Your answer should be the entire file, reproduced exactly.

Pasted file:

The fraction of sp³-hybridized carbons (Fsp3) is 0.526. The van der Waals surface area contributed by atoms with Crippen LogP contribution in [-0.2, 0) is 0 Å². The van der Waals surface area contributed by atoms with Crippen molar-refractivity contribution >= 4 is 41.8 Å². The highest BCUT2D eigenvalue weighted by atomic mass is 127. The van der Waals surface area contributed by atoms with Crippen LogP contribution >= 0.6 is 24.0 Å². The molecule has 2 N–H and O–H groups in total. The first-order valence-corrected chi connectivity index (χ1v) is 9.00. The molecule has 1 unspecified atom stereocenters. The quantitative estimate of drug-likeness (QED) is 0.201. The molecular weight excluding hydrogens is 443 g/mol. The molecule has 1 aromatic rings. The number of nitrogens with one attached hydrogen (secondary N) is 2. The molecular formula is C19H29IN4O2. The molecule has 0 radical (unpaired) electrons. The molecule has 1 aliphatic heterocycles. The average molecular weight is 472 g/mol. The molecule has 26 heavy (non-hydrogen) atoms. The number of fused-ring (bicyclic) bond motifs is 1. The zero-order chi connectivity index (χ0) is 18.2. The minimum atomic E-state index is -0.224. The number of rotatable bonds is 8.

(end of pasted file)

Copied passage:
The fraction of sp³-hybridized carbons (Fsp3) is 0.526. The van der Waals surface area contributed by atoms with Crippen LogP contribution in [-0.2, 0) is 0 Å². The van der Waals surface area contributed by atoms with Crippen molar-refractivity contribution >= 4 is 41.8 Å². The highest BCUT2D eigenvalue weighted by atomic mass is 127. The van der Waals surface area contributed by atoms with Crippen LogP contribution >= 0.6 is 24.0 Å². The molecule has 2 N–H and O–H groups in total. The first-order valence-corrected chi connectivity index (χ1v) is 9.00. The molecule has 1 unspecified atom stereocenters. The quantitative estimate of drug-likeness (QED) is 0.201. The molecular weight excluding hydrogens is 443 g/mol. The molecule has 1 aromatic rings. The number of nitrogens with one attached hydrogen (secondary N) is 2. The molecular formula is C19H29IN4O2. The molecule has 0 radical (unpaired) electrons. The molecule has 1 aliphatic heterocycles. The average molecular weight is 472 g/mol. The molecule has 26 heavy (non-hydrogen) atoms. The number of fused-ring (bicyclic) bond motifs is 1. The zero-order chi connectivity index (χ0) is 18.2. The minimum atomic E-state index is -0.224. The number of rotatable bonds is 8.